• Touro University Worldwide is based in Woodland Hills, CA and has been rapidly growing their Master of Arts in Marriage and Family Therapy program. Part of this is due to cost; at $500 per unit, Touro’s program is less expensive than some of their competitors. Their 60-semester-unit program is delivered in eight-week terms (six of them per year). This program is fully online.

  • Northcentral University is widely considered a pioneer in online MFT education. Members of their faculty have spoken at past AAMFT Annual Conferences about their efforts to comply with COAMFTE standards [Update 2013: Northcentral is now COAMFTE-accredited]; it looks to me like they do so by utilizing site supervisors as co-instructors with university mentors for the practicum courses, which would then be considered in-person instruction. The Northcentral MA in MFT program is a 45-semester-unit program that can be bumped to 48 or 60 units for those living in states requiring more units for licensure. They also offer a PhD in MFT that requires an additional 72 semester units.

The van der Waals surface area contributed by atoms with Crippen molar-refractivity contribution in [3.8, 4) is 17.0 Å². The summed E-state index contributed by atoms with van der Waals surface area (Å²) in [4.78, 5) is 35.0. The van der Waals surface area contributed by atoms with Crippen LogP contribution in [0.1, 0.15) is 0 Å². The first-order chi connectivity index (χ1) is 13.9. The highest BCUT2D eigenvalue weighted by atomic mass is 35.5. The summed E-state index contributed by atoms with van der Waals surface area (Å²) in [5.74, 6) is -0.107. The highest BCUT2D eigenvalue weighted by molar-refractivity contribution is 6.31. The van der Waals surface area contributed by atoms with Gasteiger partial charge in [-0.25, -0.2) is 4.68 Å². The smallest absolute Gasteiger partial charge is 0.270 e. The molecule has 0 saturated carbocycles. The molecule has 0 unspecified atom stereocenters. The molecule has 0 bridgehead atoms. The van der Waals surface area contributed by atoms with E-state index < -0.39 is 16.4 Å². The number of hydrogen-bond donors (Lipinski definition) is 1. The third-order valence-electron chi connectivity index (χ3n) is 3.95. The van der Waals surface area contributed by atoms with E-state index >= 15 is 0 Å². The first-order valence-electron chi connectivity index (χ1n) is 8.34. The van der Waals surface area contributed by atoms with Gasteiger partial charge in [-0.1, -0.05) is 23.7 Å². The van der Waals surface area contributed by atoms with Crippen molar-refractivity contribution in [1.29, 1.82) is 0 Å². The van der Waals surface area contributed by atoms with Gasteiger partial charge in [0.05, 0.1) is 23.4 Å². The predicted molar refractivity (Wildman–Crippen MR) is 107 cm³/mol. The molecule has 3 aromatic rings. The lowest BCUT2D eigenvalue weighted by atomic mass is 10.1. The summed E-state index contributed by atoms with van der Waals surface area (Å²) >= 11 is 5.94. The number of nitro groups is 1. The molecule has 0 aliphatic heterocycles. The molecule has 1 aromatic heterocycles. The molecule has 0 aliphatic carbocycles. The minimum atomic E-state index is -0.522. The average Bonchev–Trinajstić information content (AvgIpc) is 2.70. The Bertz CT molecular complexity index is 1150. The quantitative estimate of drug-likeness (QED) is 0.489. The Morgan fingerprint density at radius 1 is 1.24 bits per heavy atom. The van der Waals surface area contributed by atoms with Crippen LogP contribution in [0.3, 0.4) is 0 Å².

• Capella University offers a Master of Science degree in Marriage and Family Counseling/Therapy. They have quickly grown this program to national prominence and notably earned CACREP accreditation. To their credit, they list cost information plainly and prominently on their site: Their 92-quarter-unit degree, at $458 per credit, will run about $40,000 in total tuition. The program requires two six-day colloquia in to accompany the online instruction. Like many online schools, Capella is for-profit, which may or may not matter to you. (I’ll do a separate post in the next few months on non-profit versus for-profit schools.)

  • Liberty University promises an affordable online MFT masters degree with a Christian perspective. They advertise themselves as the nation’s largest private, nonprofit online university. Their MFT program requires four one-week intensives to accompany the online instruction. Unfortunately, the information on their web site is surprisingly thin — I could not locate a program plan (curriculum) or specific cost information anywhere on their site.

  • Cal Southern University offers a Marriage and Family Therapy concentration within its Master of Arts in Psychology program. This 63-semester-unit program is entirely online.

There are other online programs out there as well, I’m sure. Feel free to share info on them in the comments, and I’ll update this post every once in a while with more recent additions.

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Your comments are welcomed; you can email me at ben[at]bencaldwell[dot]com, post a comment below, or find me on Twitter @bcmft. I regret that I cannot answer every comment personally, but I do chime in on the comments when I can!